Andrew Mitchell, PhD student, Department of Social Anthropology, Stockholm University


Andrew Mitchell
Andrew Mitchell

As scholars attempt to surf the raging waves presently whipped up by the ontological storm occurring in the social sciences, it is more important than ever to ground one’s research in the practices that as anthropologists form the basis of our enquiries. Yet anthropology has traditionally considered many of the themes that are now taking centre stage in such posthuman endeavours, especially in the field of human-animal relations. In reference to ethnographic material from his current project, Becoming-wolf, Andrew, in this presentation, shall draw together anthropological theory from the past and present, together with aspects of feminist science and technology studies, in an attempt to address two basic research questions, what is a wolf and how does it become one? The key to answering such questions lie in comprehending practices such as tracking, hunting, global positioning systems (GPS), genetic analysis, working with tracking dogs, as well as observing the remains of wolf kills, as significantly these practices facilitate the comprehension of wolf effects and indices, and it is via such practices that Scandinavian wolves, as we humans know them, come into being.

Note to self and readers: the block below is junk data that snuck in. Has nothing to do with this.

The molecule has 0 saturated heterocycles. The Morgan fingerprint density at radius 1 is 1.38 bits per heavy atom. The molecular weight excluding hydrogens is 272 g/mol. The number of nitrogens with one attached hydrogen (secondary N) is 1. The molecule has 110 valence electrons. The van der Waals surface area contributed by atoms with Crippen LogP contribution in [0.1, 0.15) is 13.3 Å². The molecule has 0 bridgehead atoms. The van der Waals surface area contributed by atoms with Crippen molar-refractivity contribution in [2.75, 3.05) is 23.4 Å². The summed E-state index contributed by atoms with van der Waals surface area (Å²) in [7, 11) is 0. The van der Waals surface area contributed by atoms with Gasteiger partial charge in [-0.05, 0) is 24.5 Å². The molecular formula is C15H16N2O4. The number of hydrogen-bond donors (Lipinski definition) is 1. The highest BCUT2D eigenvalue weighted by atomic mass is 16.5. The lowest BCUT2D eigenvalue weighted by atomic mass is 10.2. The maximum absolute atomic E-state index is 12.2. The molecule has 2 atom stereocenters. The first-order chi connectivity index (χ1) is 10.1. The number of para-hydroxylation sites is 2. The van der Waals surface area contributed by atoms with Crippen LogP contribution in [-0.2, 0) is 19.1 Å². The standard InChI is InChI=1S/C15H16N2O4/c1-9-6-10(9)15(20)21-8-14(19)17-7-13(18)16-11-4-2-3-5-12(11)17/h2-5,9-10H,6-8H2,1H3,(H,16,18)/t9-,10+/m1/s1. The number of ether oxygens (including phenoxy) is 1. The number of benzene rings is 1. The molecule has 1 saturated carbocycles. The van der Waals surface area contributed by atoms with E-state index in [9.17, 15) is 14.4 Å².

Possessing a Master’s in Palaeoanthropology and Palaeolithic Archaeology as well as Social Anthropology, Andrew’s academic interests are trans-disciplinary in nature, exploring phenomena within the boundaries of the social and natural sciences. His doctoral project, Becoming-wolf, aims continue this trend, exploring the practices that are entangled together with the Scandinavian wolf.

All seminars in the series.